One of the first acts taken by Donald Trump’s administration was to rule that his son-in-law could become senior advisor without any conflict of interest with federal anti-nepotism laws.
The Justice Department’s Office of Legal Counsel addressed new US President in an official document published on the day of his inauguration.
The department’s ruling enabled Mr Trump’s daughter Ivanka’s husband, Jared Kushner, to be promoted to the role of senior advisor.
Federal anti-nepotism laws in the US prevent relatives from being appointed to government positions.
But Mr Trump transition team argued they only apply to jobs in federal agencies and not for White House posts.
Their efforts were backed by a career Justice Department attorney, who prepared the department’s memo and agreed that the President “enjoys an unusual degree of freedom when choosing his personal staff”.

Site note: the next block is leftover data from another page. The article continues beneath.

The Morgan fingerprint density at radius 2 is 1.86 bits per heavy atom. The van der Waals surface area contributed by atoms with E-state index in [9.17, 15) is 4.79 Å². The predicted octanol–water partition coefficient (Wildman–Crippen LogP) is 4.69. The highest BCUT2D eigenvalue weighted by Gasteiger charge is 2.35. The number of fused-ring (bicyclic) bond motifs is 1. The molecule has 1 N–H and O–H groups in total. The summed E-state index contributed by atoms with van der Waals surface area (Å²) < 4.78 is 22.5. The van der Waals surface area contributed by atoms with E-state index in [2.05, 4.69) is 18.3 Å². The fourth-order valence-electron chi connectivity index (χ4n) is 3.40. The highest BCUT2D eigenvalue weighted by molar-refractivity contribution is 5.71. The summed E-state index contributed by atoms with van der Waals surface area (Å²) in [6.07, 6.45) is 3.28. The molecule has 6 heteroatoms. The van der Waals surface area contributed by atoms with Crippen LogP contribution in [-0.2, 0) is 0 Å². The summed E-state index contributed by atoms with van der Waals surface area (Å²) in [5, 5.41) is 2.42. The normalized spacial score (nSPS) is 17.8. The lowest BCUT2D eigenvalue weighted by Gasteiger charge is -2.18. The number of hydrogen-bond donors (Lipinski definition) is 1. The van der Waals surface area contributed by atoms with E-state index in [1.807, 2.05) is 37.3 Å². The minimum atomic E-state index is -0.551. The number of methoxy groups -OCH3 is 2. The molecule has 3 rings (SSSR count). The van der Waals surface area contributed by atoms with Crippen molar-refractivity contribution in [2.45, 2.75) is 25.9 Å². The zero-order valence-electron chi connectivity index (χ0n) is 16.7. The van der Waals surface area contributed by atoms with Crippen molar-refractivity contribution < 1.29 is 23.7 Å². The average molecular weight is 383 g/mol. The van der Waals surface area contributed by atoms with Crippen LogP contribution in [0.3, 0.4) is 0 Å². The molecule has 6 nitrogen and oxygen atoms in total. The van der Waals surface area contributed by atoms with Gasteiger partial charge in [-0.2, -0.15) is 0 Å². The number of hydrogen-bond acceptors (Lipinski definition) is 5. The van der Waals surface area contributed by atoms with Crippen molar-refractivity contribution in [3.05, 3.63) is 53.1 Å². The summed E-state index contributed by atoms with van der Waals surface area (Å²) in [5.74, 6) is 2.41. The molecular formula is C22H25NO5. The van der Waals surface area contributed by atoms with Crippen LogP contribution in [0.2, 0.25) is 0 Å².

Deputy Assistant Attorney General Daniel L Koffsky wrote that “because of the President’s special hiring authority for the White House Office” the anti-nepotism law is superseded by a different statute.
This other law, authorises the President “to appoint and fix the pay of employees in the White House Office without regard to any other provision of law regulating the employment or compensation of persons in the Government service”, he wrote.
“Congress has not blocked, and most likely could not block, the President from seeking advice from family members in their personal capacities.”
Mr Kushner entered the Oval Office on the day of Mr Trump's inauguration, carrying out his first official acts. But a White House announcement said Mr Kushner will not accept a salary, according to Time magazine.
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